Tony Churnside | Creative Technologist

To be There or Not to be There?

Wednesday 26th September 2012

Every so often a story about a product that sounds like "being there" makes it into the hi-fi press. High-end audio equipment manufacturers often claim to be able to accurately recreate the sound of being at a live event. Recreating the experience of being at an event is often perceived to be ultimate aim of recording and producing live music events. The people who work behind the classical music sound desk often like to be called sound balancers (not engineers or designers). This implies they are subtly balancing the audio levels rather than doing any extreme mixing, that they are just transparently channeling the performance from the concert hall to the audience’s living room.

BBC Proms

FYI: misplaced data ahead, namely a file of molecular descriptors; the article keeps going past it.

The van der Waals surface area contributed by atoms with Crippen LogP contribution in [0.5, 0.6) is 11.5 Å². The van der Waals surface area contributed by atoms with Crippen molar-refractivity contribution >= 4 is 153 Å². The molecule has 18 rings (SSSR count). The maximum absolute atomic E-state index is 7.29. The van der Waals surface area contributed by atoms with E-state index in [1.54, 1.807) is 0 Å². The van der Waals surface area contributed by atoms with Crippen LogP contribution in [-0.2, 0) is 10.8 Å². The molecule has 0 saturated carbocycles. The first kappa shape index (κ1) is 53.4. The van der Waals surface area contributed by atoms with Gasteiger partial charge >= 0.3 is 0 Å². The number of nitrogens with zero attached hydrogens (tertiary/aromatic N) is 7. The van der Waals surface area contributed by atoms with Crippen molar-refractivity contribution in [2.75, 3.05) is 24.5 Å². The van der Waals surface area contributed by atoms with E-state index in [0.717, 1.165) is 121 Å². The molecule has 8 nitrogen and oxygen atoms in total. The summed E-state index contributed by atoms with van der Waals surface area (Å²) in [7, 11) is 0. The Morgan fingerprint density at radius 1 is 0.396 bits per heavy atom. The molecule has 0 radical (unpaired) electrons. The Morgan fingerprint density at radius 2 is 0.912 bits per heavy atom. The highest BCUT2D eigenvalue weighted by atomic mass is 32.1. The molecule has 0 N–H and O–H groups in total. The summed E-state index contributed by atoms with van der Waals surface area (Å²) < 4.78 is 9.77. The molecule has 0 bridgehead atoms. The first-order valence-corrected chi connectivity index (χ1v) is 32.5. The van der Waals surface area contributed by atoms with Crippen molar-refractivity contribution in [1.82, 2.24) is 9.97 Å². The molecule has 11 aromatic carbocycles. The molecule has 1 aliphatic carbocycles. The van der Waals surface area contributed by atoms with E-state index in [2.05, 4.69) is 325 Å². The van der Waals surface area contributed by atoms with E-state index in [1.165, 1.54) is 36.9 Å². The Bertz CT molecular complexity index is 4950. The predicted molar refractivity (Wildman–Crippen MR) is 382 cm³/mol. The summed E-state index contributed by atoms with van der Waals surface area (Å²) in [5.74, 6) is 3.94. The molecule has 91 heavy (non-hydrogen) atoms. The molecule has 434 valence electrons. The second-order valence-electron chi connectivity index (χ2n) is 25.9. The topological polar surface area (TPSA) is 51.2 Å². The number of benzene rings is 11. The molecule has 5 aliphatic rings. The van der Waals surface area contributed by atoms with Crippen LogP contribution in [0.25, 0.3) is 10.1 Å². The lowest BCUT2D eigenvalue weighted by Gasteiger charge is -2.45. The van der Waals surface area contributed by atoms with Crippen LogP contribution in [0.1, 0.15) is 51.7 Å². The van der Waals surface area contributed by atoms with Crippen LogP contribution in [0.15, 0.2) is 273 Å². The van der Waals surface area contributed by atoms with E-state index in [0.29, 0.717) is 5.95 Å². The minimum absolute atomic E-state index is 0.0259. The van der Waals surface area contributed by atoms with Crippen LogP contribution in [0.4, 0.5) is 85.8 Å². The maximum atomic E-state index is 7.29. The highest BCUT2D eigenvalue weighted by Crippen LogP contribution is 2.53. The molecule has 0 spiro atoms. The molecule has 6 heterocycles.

But is this what’s happening? And should they be trying to accurately recreate the sound of being at an event? I suggest the answer is they currently don’t, and probably shouldn’t. Sound balancers have a difficult job. They have to take the complex sound sources of around 100 musical instruments (along with the response of the concert hall and audience to these instruments) and squeeze that experience into two (or sometimes six) loudspeakers. If more loudspeakers are added it may be acoustically easier to recreate the sound of being there, but I’m still not sure that accurate recreation should be the aim. Although it could be argued that the best mixes convey a sense of the actual space in which the performance occurred, most sound engineers will admit to using artificial reverberation or other tricks to improve their mix. The very act of careful microphone repositioning is the first step in acoustic mediation, and that’s before any balancing occurs. There is also a regular debate amongst sound engineers as to whether an audio mix should follow a vision mix. For example, should the sound balancer push up the level of the piccolo when the vision mixer cuts to a close up of the instrument? One side of the argument goes: being more dynamic about the audio mix ties the audio and video together. The other side of the argument goes: the director should know the piece well enough to direct the vision in sympathy with the music, therefore there should already a tie between the audio and video. If this debate is of interest, compare the BBC Proms mix on BBC1 TV with the on Radio 3 to get an idea of the difference. So, currently the aim is not to recreate the sound of being there. The reality of attending a classical performance (in all but the best concert halls) often has undesirable early reflections, a non-ideal direct to reverberant sound balance, and that’s not mentioning rustling crisp packets and audience coughing. The sound balancer is not mixing the audio to match the best seat in the house, actually they are creating a hyper-real audio balance that only exists in the engineer’s control room. It’s a virtual position in the concert hall, perhaps floating somewhere around the conductor, and from an absolute quality standpoint, probably sounds far better than the best seat in the house. So why go to an event if the best sounding seat is actually in an engineer’s control room? Well, there are at least 4 other senses at work when you’re attending a concert, and technology (although it’s trying) has a long way to go before it can replicate the whole experience.